Back in December, 2011 I wrote this post that discusses the potential of Facebook based commerce transactions:
Purchases made within Facebook accounted for about half a percent of Cyber Monday sales and while that sounds like a small number, it’s up more than 100 percent since last year’s Cyber Monday. Eighty-six percent of this year’s social network sales came from Facebook alone. Many brands are running holiday promotions through their Facebook pages and drawing purchasers in that way. By promoting exclusive offers, rewarding fans for sharing and providing a seamless experience companies have the power to make their Facebook stores somewhere that people go for the latest products and info on a brand.
Some of the best promotions that helped drive up to 800% increases in sales and conversions used Facebook in combination with traditional marketing for black Friday and cyber Monday promotions in a very unique way. Simply put, the deal to Facebook fans was better. There are several key reasons why this worked and why it was important for brands and retailers to use an approach like this. For several years these brands and retailers have built large fan bases and have focused on programs that were directed towards that single mission. Now that many brands and retailers have established large communities that have raised their hands and want to hear what they have to offer they can focus on new programs to help drive revenue and expanded social data.
Looking at how some of these programs were successful over the holiday shopping weekend, several best practices are starting to emerge. The first, and possibly the most important is the use of application authentication in Facebook. This allows brands and retailers to gain important social information and identifiable information about their fans, something that Facebook can’t deliver through a “like”. The next is that the offer needed to be compelling, exclusive to fans, and announced closer to the shopping weekend than traditional black Friday type marketing.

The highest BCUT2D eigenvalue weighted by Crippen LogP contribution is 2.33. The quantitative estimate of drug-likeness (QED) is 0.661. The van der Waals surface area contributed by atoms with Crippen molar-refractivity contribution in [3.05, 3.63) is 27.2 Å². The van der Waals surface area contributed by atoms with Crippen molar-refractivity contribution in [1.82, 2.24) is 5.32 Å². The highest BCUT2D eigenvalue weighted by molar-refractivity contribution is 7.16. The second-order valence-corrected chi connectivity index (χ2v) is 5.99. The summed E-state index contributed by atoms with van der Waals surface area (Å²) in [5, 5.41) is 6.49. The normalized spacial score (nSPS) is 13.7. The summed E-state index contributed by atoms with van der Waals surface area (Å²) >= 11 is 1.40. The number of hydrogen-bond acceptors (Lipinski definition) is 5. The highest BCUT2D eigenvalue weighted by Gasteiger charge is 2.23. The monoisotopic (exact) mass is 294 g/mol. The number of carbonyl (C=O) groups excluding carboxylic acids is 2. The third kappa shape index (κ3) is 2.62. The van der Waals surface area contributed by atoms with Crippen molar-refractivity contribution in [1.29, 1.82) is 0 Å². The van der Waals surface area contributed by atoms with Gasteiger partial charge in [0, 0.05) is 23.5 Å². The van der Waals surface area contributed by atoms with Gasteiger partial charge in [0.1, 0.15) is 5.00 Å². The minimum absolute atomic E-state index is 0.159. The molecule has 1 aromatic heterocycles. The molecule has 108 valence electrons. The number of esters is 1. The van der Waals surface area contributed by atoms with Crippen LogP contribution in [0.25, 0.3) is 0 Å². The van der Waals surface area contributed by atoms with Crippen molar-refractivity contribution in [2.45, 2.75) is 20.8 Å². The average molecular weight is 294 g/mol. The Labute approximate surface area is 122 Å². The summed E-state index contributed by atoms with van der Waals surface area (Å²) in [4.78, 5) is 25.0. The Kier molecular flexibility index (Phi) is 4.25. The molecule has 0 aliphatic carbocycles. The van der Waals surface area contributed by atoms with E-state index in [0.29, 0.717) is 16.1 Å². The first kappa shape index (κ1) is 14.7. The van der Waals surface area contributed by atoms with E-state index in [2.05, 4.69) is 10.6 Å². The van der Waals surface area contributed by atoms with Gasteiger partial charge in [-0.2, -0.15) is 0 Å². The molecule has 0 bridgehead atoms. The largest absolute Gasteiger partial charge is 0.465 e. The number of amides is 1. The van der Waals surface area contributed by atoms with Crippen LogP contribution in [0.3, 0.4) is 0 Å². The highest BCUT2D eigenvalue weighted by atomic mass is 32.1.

Our clients that used promotions and practices like the ones above can not only significantly drive extra revenue with a Facebook promotion but also had a noticeable increase in lead generation through the authentication of the shopping experience. Even though these are the early days in social commerce, some promising statistics are starting to emerge. Around 10% of orders that happened over the holiday weekend happened in Facebook when compared to “.com” ecommerce site. Cart sizes in Facebook have been larger, with one client seeing almost a 70% increase.
It’s becoming quite obvious that social commerce is here to stay as it establishes itself as the next net new channel that will touch ever other channel where products are sold, especially when peak shopping days like Black Friday and Cyber Monday produce promising results like they did this year.
Although some of the thoughts and practices seem to be outdated and many of the companies that were competitors to ShopIgniter are now gone the social commerce trend is still slow. With Pinterest, Twitter and Facebook now offering native “Buy” buttons, I was hoping to see the second wave of social commerce but I haven’t seen any results to prove it isn’t bigger than 2011.